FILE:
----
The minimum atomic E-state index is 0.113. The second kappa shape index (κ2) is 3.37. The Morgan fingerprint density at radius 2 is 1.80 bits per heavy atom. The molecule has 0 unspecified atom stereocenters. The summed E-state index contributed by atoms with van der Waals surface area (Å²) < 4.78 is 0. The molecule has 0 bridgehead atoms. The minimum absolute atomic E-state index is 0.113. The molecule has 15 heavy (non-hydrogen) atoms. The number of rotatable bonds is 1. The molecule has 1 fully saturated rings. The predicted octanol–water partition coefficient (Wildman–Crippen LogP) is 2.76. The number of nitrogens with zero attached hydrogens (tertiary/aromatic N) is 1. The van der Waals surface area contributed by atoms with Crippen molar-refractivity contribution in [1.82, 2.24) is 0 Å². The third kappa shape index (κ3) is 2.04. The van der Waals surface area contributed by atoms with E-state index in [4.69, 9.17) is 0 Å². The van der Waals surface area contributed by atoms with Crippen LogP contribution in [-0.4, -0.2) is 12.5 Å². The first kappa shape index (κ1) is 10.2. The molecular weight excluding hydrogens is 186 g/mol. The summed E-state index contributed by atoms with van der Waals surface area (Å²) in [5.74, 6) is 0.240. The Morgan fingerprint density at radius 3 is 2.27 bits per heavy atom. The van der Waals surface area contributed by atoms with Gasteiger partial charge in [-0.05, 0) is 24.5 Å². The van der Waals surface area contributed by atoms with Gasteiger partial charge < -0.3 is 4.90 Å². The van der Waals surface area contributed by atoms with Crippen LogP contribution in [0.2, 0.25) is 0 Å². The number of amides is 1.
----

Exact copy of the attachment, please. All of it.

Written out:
The minimum atomic E-state index is 0.113. The second kappa shape index (κ2) is 3.37. The Morgan fingerprint density at radius 2 is 1.80 bits per heavy atom. The molecule has 0 unspecified atom stereocenters. The summed E-state index contributed by atoms with van der Waals surface area (Å²) < 4.78 is 0. The molecule has 0 bridgehead atoms. The minimum absolute atomic E-state index is 0.113. The molecule has 15 heavy (non-hydrogen) atoms. The number of rotatable bonds is 1. The molecule has 1 fully saturated rings. The predicted octanol–water partition coefficient (Wildman–Crippen LogP) is 2.76. The number of nitrogens with zero attached hydrogens (tertiary/aromatic N) is 1. The van der Waals surface area contributed by atoms with Crippen molar-refractivity contribution in [1.82, 2.24) is 0 Å². The third kappa shape index (κ3) is 2.04. The van der Waals surface area contributed by atoms with E-state index in [4.69, 9.17) is 0 Å². The van der Waals surface area contributed by atoms with Crippen LogP contribution in [-0.4, -0.2) is 12.5 Å². The first kappa shape index (κ1) is 10.2. The molecular weight excluding hydrogens is 186 g/mol. The summed E-state index contributed by atoms with van der Waals surface area (Å²) in [5.74, 6) is 0.240. The Morgan fingerprint density at radius 3 is 2.27 bits per heavy atom. The van der Waals surface area contributed by atoms with Gasteiger partial charge in [-0.05, 0) is 24.5 Å². The van der Waals surface area contributed by atoms with Gasteiger partial charge < -0.3 is 4.90 Å². The van der Waals surface area contributed by atoms with Crippen LogP contribution in [0.2, 0.25) is 0 Å². The number of amides is 1.